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Who Wants to Be a Cotillionaire?


Iwouldn’t want you to think etiquette has no place in my home. We are not heathens.

When I belch triumphantly at the dinner table and blame it on my son, he always, always, says, “Excuse me.”

Still, we are not the very paragons of poise. And thus I was thunderstruck last fall when my 8-year-old asked if he could join his school chums at cotillion.

Starshine Roshell

I didn’t know what cotillion was, and all efforts to find out only further befuddled me, defined as it is by inscrutable terms like “debutantes,” “polite society,” “social graces,” and something called “niceties.”

Turns out cotillion is an old-school manners camp that obliges children-who have only recently mastered the art of shoe-tying-to dress up like fusty little mortgage lenders and practice chivalry, obsolete dance steps, and the fine art of balancing a cookie, party napkin, and glass of punch on one’s wiggly, wobbly lap.

None of which should be remotely appealing to a third-grade boy. But my son wanted to wear a suit so he could look like James Bond. He was curious about how boys are expected to interact with girls once they’re done shooting spitballs at them. And, ultimately, my crafty little hooligan convinced me to enroll him in the expensive, elitist, and antiquated class by appealing to my knee-jerk maternal fantasies.

Mom, if I’m ever invited to the White House for dinner, I’ll feel so uncomfortable,” he pleaded, “: unless I’ve been to cotillion.”

So we shelled out for the obligatory traditional dark suit, thin-soled dark leather oxfords, and gentleman’s standard tie. (The dress code asks even parents to sport “Country Club attire at minimum,” typed just like that, with initial caps, as if country clubs were a geographical entity unto themselves.)

The grown-up hostesses wear Grace Kelly cocktail dresses with pearl chokers, their hair curled into ringlets. One is a former beauty queen. The hosts grin like Ken dolls and chuckle far more than is called for. In sing-songy, Stepfordy voices, they beseech their 8- to 11-year-old charges to line up, boy-girl-boy-girl, and do the cha-cha-ch¡.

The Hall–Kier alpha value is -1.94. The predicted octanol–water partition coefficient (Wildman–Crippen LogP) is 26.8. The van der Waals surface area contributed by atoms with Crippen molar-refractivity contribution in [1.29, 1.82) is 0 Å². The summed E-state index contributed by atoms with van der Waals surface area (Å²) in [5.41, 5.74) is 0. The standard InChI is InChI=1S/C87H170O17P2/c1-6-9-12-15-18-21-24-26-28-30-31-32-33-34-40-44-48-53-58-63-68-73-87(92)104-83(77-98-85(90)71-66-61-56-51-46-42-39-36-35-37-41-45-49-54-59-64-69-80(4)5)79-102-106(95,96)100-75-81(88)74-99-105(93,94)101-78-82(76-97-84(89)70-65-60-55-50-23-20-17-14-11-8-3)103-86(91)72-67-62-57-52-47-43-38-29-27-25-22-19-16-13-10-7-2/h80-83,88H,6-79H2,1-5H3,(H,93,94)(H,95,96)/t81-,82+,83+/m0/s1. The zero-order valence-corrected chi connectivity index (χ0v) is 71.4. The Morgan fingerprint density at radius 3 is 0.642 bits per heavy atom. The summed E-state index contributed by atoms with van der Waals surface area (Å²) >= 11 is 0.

Hands out of your pockets, gentlemen!” they caution. “Make sure and smile, because even if you’re nervous on the inside, no one else needs to know :”

The boys learn to approach girls-dressed in “modest” frocks and short white gloves-and ask them to dance. They must learn their partners’ full names, and introduce them to neighboring couples on the dance floor. They practice applauding and thanking their hosts for a lovely party. They learn to “cut in” on another couple’s dance, to lead their partner to a metal folding chair, and to sit down on her left without ever-I kid you not-showing her their backside. (It’s worth mentioning that the National League of Junior Cotillions lists Donald Rumsfeld among its Best Mannered People.)

Not surprisingly, my Bond wannabe doesn’t love cotillion. One day, I watched him take his dance partner’s empty cup and napkin to the trash and return to her side, clumsily retrieving her gloves from his suit pocket while she consulted with a nearby girlfriend as to whether she had chocolate on her face. He rolled his eyes. Afterward, he told me the experience had been off-puttingly “fancy prancy” and even, I’m sorry to say, “fruitsy-tootsy.”

Which is fine with me, since I’ve never enjoyed nor trusted men whose MO is the same behavioral code their grandfathers used to get their grandmothers into the sack.

I give props to cotillion, though, for teaching my son-perhaps unintentionally-that there are people in life who will judge him solely on his manners.

Mostly I’m grateful that if he does wind up dining at the White House with a high-bred debutante, and feels the need to belch, he’ll have the good sense to blame it on her.

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